For example, between May 1961 and the end of 1972, there were 159 hijackings in American airspace. The majority of those occurred in a five-year stretch from 1968 and 1972. Hijackings in the U.S. sometimes happened at a rate of one per week, and it was not uncommon for multiple hijackings to occur in the same day.
Prior to 9/11, airport security was primarily overseen by private companies. But on Nov. 19, 2001, Congress passed the Aviation and Transportation Security Act. The act created the Transportation Security Administration (TSA) to oversee security in all modes of transportation. The act also expanded the Federal Air Marshal Service, required reinforced cockpit doors on all large aircraft, and implemented 100% checked baggage screening by federal officials.
4. Expanded law enforcement tools in the fight against terrorism
After 9/11, Congress passed two major laws intended to protect national security against foreign terrorists. The primary provisions of those laws increased penalties for terror-related crimes; expanded the list of activities that would qualify as terrorism; eased interagency communication to allow federal agencies to more effectively use all available resources in counterterrorism efforts; and expanded surveillance abilities of law enforcement, including by tapping domestic and international phones.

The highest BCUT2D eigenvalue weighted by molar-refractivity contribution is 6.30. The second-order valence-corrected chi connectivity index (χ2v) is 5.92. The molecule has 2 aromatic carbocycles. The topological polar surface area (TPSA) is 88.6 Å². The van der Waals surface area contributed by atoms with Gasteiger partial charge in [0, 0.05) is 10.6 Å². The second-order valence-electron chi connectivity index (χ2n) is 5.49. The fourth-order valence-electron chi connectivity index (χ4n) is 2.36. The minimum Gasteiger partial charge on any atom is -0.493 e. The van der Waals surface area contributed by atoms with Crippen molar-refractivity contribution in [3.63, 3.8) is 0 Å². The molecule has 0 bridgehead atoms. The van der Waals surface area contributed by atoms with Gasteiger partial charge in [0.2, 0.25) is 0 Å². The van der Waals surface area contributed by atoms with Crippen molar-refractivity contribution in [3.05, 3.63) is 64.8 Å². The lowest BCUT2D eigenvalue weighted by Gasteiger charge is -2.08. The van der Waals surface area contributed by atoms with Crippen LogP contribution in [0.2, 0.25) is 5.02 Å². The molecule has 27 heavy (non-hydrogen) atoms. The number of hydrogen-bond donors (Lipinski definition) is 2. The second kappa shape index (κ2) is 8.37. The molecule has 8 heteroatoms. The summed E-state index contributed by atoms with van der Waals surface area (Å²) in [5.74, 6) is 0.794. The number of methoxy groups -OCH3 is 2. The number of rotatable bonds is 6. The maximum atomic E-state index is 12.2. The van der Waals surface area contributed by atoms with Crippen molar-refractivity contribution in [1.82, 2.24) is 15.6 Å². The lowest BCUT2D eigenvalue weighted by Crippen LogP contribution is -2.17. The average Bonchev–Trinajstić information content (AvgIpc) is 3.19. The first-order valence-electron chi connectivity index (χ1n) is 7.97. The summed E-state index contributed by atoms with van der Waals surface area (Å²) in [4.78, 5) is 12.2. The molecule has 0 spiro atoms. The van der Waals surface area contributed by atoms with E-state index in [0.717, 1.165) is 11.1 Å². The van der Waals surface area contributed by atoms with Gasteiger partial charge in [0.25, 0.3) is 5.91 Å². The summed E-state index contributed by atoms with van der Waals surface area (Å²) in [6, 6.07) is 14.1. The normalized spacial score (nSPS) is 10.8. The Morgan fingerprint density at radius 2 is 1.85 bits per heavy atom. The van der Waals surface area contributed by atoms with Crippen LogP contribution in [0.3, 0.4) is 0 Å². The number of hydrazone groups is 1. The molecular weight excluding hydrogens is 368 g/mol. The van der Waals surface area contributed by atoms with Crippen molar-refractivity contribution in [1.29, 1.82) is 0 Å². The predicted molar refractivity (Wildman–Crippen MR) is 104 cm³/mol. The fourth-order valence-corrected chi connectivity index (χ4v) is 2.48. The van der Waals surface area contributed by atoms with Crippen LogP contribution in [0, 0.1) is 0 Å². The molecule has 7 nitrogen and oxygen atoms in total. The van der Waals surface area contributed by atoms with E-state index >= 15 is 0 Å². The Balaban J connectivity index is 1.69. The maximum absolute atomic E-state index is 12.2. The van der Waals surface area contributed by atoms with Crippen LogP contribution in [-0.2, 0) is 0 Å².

A month after the 9/11 terrorist attacks, Congress passed a 320-page law known as the USA Patriot Act of 2001. The act was intended to “deter and punish terrorist acts in the United States and around the world, to enhance law enforcement investigatory tools, and for other purposes.” Beginning on Dec. 31, 2005, many provisions of the act were set to expire unless Congress reauthorized them. Out of the 16 sections, 13 were allowed to expire while three were reauthorized. After approval by Congress, President Bush signed an extension in 2006, and President Obama signed an extension in 2011. On June 1, 2015, the last three sections expired.
In 2015, Congress passed the USA Freedom Act. The purpose of the law is to “reform the authorities of the Federal Government to require the production of certain business records, conduct electronic surveillance, use pen registers and trap and trace devices, and use other forms of information gathering for foreign intelligence, counterterrorism, and criminal purposes, and for other purposes.”
The law ended the bulk collection of metadata by agencies such as the National Security Agency (NSA), ended the secret laws created by the Foreign Intelligence Surveillance Act (FISA) court, and introduced a “Special Advocate” to represent public and privacy matters. The bill also re-extend to areas of the Patriot Act: the roving wiretap provision, which allows roving surveillance of people being investigated for involvement in terrorist activities, and the the “lone wolf” provision, which permits surveillance of non-U.S. persons engaged in international terrorism without requiring evidence linking those persons to an identifiable foreign power or terrorist organization.